Kleber v. CareFusion Corp.
United States Court of Appeals for the Seventh Circuit
September 6, 2018, Argued; January 23, 2019, Decided
[*481] Scudder, Circuit Judge. After Dale Kleber unsuccessfully applied for a job at CareFusion Corporation, [**2] he sued for age discrimination on a theory of disparate impact liability. The district court dismissed his claim, concluding that § 4(a)(2) of the Age Discrimination in Employment Act did not authorize job applicants like Kleber to bring a disparate impact claim against a prospective employer. A divided panel of this court reversed. We granted en banc review and, affirming the district court, now hold that ] the plain language of § 4(a)(2) makes clear that Congress, while protecting employees from disparate impact age discrimination, did not extend that same protection to outside job applicants. While our conclusion is grounded in § 4(a)(2)'s plain language, it is reinforced by the ADEA's broader structure and history.
In March 2014, Kleber, an attorney, applied for a senior in-house position in CareFusion's law department. The job description required applicants to have "3 to 7 years (no more than 7 years) of relevant [*482] legal experience." Kleber was 58 at the time he applied and had more than seven years of pertinent experience. CareFusion passed over Kleber and instead hired a 29-year-old applicant who met but did not exceed the prescribed experience requirement.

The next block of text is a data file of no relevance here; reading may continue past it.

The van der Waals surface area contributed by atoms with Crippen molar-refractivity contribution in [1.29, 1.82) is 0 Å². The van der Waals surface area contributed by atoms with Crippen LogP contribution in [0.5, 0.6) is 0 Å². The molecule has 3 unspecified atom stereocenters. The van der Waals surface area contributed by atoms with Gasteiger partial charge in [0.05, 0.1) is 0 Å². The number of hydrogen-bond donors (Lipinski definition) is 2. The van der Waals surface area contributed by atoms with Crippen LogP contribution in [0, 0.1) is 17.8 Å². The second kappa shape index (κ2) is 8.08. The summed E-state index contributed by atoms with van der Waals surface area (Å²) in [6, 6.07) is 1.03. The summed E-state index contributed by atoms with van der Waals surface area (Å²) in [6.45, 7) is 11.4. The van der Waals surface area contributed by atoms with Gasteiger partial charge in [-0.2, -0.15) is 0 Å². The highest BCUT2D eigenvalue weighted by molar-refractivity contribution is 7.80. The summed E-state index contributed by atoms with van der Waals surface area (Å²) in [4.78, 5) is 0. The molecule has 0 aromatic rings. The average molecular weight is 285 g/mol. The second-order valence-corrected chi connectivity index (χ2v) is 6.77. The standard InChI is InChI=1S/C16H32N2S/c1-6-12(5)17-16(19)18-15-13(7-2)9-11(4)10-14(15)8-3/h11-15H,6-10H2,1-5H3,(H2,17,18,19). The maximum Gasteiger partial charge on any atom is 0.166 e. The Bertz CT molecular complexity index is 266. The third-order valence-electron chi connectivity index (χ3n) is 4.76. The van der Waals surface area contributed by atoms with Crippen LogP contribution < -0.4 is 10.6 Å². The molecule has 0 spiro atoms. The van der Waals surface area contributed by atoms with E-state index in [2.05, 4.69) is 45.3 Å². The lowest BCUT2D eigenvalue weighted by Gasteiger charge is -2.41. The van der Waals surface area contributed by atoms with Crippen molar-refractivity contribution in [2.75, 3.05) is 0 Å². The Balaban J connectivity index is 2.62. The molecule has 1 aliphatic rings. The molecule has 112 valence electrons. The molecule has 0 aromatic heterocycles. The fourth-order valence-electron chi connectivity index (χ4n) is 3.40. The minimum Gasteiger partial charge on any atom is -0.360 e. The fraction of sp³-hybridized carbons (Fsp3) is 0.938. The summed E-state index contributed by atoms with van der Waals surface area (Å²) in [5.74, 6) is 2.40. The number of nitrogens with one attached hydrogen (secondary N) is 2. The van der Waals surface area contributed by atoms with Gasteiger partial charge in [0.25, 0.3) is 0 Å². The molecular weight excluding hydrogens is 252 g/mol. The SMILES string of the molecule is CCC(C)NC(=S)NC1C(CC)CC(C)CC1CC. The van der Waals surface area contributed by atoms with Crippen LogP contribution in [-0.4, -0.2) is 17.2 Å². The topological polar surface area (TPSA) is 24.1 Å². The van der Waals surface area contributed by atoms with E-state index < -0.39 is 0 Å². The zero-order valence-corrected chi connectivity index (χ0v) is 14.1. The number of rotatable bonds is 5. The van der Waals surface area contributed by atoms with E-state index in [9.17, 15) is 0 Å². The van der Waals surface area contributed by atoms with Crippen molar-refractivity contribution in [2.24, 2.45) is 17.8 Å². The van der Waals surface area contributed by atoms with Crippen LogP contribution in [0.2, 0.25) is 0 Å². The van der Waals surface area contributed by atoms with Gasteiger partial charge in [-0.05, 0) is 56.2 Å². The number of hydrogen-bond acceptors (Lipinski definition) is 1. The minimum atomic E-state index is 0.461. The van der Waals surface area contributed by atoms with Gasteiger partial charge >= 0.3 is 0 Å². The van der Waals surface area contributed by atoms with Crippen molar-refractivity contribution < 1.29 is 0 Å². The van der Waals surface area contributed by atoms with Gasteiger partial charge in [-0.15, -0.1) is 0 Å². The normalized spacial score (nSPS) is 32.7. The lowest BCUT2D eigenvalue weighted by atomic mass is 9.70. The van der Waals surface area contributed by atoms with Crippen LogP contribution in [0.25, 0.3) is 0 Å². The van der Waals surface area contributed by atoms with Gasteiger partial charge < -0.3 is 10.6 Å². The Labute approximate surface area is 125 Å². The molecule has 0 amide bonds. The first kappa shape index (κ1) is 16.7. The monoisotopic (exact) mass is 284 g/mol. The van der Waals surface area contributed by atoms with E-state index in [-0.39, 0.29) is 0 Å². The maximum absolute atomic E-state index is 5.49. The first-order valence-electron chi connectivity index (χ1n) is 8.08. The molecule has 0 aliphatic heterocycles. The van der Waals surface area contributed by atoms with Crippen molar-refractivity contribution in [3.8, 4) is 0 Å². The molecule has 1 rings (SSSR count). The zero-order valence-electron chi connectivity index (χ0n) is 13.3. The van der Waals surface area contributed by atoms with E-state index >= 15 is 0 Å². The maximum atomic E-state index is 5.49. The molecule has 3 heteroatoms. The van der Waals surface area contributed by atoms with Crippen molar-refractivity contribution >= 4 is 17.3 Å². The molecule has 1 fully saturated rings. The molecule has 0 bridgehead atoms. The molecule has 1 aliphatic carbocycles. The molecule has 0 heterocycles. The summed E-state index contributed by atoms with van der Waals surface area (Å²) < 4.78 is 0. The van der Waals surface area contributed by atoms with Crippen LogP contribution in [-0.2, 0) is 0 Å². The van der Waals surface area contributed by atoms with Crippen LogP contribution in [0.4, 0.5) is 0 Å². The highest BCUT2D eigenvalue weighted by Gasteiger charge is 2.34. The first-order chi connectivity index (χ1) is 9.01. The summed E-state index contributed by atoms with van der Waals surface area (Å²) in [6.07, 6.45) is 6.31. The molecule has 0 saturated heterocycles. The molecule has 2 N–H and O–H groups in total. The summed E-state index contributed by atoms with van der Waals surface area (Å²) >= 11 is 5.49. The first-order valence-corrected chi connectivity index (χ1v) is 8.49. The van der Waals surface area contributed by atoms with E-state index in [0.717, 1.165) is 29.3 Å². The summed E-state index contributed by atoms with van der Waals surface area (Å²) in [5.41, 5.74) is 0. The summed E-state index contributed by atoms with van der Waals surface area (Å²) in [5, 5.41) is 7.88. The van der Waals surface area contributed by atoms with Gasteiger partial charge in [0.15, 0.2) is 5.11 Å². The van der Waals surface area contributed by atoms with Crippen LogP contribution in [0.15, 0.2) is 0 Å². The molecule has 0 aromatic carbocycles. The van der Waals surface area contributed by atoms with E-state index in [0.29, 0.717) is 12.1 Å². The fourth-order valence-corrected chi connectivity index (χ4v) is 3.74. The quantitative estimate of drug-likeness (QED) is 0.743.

Kleber responded by bringing this action and pursuing [**3] claims for both disparate treatment and disparate impact under § 4(a)(1) and § 4(a)(2) of the ADEA. Relying on our prior decision in EEOC v. Francis W. Parker School, 41 F.3d 1073 (7th Cir. 1994), the district court granted CareFusion's motion to dismiss Kleber's disparate impact claim, reasoning that the text of § 4(a)(2) did not extend to outside job applicants. Kleber then voluntarily dismissed his separate claim for disparate treatment liability under § 4(a)(1). This appeal followed.
We begin with the plain language of § 4(a)(2). "If the statutory language is plain, we must enforce it according to its terms." King v. Burwell, 135 S. Ct. 2480, 2489, 192 L. Ed. 2d 483 (2015). This precept reinforces the constitutional principle of separation of powers, for our role is to interpret the words Congress enacts into law without altering a statute's clear limits. See Puerto Rico v. Franklin Cal. Tax-Free Trust, 136 S. Ct. 1938, 1949, 195 L. Ed. 2d 298 (2016).Read The Full CaseNot a Lexis Advance subscriber? Try it out for free.
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914 F.3d 480 *; 2019 U.S. App. LEXIS 2192 **; 103 Empl. Prac. Dec. (CCH) P46,201; 2019 WL 290241
DALE E. KLEBER, Plaintiff-Appellant, v. CAREFUSION CORPORATION, Defendant-Appellee.
Subsequent History: US Supreme Court certiorari denied by Kleber v. CareFusion Corp., 2019 U.S. LEXIS 4770 (U.S., Oct. 7, 2019)
Prior History: [**1] Appeal from the United States District Court for the Northern District of Illinois, Eastern Division. No. 1:15-cv-1994. Sharon Johnson Coleman, Judge.
Kleber v. CareFusion Corp., 2015 U.S. Dist. LEXIS 157645 (N.D. Ill., Nov. 23, 2015)
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Labor & Employment Law, Age Discrimination, Scope & Definitions, Covered Employees, Discriminatory Employment Practices, Discharges & Failures to Hire, Constitutional Law, Separation of Powers, Governments, Legislation, Interpretation, Business & Corporate Compliance, Discrimination, Scope & Definitions, Disparate Impact